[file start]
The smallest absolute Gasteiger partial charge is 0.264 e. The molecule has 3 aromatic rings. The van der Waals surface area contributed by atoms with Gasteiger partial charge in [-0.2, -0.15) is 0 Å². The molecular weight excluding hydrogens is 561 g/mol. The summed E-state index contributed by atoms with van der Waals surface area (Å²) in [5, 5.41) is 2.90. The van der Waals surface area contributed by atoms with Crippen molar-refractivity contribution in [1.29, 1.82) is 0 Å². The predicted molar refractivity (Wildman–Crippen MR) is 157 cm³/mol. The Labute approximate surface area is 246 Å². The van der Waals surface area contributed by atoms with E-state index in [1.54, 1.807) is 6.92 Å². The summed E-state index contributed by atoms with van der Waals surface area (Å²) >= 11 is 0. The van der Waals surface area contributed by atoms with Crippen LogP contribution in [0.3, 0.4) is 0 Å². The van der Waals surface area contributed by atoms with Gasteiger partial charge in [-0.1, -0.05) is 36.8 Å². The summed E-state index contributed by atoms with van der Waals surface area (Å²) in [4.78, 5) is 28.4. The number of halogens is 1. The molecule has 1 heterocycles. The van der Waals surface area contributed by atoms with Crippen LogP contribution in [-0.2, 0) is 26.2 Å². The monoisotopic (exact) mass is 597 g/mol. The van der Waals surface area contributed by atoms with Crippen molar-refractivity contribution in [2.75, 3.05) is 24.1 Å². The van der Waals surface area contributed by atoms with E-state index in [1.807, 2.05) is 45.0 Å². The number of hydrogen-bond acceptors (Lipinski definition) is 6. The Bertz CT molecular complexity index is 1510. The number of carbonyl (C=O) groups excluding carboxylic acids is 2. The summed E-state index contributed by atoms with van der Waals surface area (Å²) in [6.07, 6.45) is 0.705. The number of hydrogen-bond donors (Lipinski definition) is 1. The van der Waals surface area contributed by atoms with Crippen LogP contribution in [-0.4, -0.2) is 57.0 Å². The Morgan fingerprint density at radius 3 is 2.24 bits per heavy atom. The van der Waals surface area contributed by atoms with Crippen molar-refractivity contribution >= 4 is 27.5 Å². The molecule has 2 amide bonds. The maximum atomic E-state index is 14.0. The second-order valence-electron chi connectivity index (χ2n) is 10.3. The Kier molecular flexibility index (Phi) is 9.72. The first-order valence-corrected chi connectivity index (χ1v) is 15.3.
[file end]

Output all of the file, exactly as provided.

The smallest absolute Gasteiger partial charge is 0.264 e. The molecule has 3 aromatic rings. The van der Waals surface area contributed by atoms with Gasteiger partial charge in [-0.2, -0.15) is 0 Å². The molecular weight excluding hydrogens is 561 g/mol. The summed E-state index contributed by atoms with van der Waals surface area (Å²) in [5, 5.41) is 2.90. The van der Waals surface area contributed by atoms with Crippen molar-refractivity contribution in [1.29, 1.82) is 0 Å². The predicted molar refractivity (Wildman–Crippen MR) is 157 cm³/mol. The Labute approximate surface area is 246 Å². The van der Waals surface area contributed by atoms with E-state index in [1.54, 1.807) is 6.92 Å². The summed E-state index contributed by atoms with van der Waals surface area (Å²) >= 11 is 0. The van der Waals surface area contributed by atoms with Crippen LogP contribution in [0.3, 0.4) is 0 Å². The van der Waals surface area contributed by atoms with Gasteiger partial charge in [-0.1, -0.05) is 36.8 Å². The summed E-state index contributed by atoms with van der Waals surface area (Å²) in [4.78, 5) is 28.4. The number of halogens is 1. The molecule has 1 heterocycles. The van der Waals surface area contributed by atoms with Crippen LogP contribution in [-0.2, 0) is 26.2 Å². The monoisotopic (exact) mass is 597 g/mol. The van der Waals surface area contributed by atoms with Crippen molar-refractivity contribution in [2.75, 3.05) is 24.1 Å². The van der Waals surface area contributed by atoms with E-state index in [1.807, 2.05) is 45.0 Å². The number of hydrogen-bond acceptors (Lipinski definition) is 6. The Bertz CT molecular complexity index is 1510. The number of carbonyl (C=O) groups excluding carboxylic acids is 2. The summed E-state index contributed by atoms with van der Waals surface area (Å²) in [6.07, 6.45) is 0.705. The number of hydrogen-bond donors (Lipinski definition) is 1. The van der Waals surface area contributed by atoms with Crippen LogP contribution in [-0.4, -0.2) is 57.0 Å². The Morgan fingerprint density at radius 3 is 2.24 bits per heavy atom. The van der Waals surface area contributed by atoms with Crippen molar-refractivity contribution >= 4 is 27.5 Å². The molecule has 2 amide bonds. The maximum atomic E-state index is 14.0. The second-order valence-electron chi connectivity index (χ2n) is 10.3. The Kier molecular flexibility index (Phi) is 9.72. The first-order valence-corrected chi connectivity index (χ1v) is 15.3.